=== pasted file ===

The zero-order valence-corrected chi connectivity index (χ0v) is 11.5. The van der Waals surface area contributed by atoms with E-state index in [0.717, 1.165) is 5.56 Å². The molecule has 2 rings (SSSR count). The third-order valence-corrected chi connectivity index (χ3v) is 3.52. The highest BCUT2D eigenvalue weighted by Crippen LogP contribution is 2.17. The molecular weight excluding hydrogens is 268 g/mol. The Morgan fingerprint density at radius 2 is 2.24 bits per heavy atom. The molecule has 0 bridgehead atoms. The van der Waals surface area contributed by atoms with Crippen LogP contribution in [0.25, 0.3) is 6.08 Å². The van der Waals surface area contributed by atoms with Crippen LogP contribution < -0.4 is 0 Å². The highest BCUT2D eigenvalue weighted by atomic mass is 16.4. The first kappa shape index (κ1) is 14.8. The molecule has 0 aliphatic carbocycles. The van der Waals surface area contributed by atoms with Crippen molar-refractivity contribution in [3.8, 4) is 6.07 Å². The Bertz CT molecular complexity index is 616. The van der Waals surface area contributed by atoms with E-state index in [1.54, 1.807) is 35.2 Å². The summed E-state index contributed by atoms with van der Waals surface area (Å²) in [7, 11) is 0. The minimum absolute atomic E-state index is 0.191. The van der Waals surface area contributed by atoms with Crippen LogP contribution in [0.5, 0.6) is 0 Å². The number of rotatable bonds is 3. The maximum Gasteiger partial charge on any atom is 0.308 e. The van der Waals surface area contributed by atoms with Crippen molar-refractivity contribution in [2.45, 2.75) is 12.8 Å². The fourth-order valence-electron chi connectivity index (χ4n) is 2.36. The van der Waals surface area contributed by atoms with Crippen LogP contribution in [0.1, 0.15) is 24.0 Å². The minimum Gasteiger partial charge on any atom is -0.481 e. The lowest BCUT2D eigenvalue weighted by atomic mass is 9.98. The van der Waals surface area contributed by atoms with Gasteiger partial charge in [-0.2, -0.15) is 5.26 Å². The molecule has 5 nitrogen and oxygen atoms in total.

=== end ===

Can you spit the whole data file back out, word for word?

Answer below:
The zero-order valence-corrected chi connectivity index (χ0v) is 11.5. The van der Waals surface area contributed by atoms with E-state index in [0.717, 1.165) is 5.56 Å². The molecule has 2 rings (SSSR count). The third-order valence-corrected chi connectivity index (χ3v) is 3.52. The highest BCUT2D eigenvalue weighted by Crippen LogP contribution is 2.17. The molecular weight excluding hydrogens is 268 g/mol. The Morgan fingerprint density at radius 2 is 2.24 bits per heavy atom. The molecule has 0 bridgehead atoms. The van der Waals surface area contributed by atoms with Crippen LogP contribution in [0.25, 0.3) is 6.08 Å². The van der Waals surface area contributed by atoms with Crippen LogP contribution < -0.4 is 0 Å². The highest BCUT2D eigenvalue weighted by atomic mass is 16.4. The first kappa shape index (κ1) is 14.8. The molecule has 0 aliphatic carbocycles. The van der Waals surface area contributed by atoms with Crippen molar-refractivity contribution in [3.8, 4) is 6.07 Å². The Bertz CT molecular complexity index is 616. The van der Waals surface area contributed by atoms with E-state index in [1.54, 1.807) is 35.2 Å². The summed E-state index contributed by atoms with van der Waals surface area (Å²) in [7, 11) is 0. The minimum absolute atomic E-state index is 0.191. The van der Waals surface area contributed by atoms with Crippen LogP contribution in [0.5, 0.6) is 0 Å². The number of rotatable bonds is 3. The maximum Gasteiger partial charge on any atom is 0.308 e. The van der Waals surface area contributed by atoms with Crippen molar-refractivity contribution in [2.45, 2.75) is 12.8 Å². The fourth-order valence-electron chi connectivity index (χ4n) is 2.36. The van der Waals surface area contributed by atoms with Crippen LogP contribution in [0.1, 0.15) is 24.0 Å². The minimum Gasteiger partial charge on any atom is -0.481 e. The lowest BCUT2D eigenvalue weighted by atomic mass is 9.98. The van der Waals surface area contributed by atoms with Gasteiger partial charge in [-0.2, -0.15) is 5.26 Å². The molecule has 5 nitrogen and oxygen atoms in total.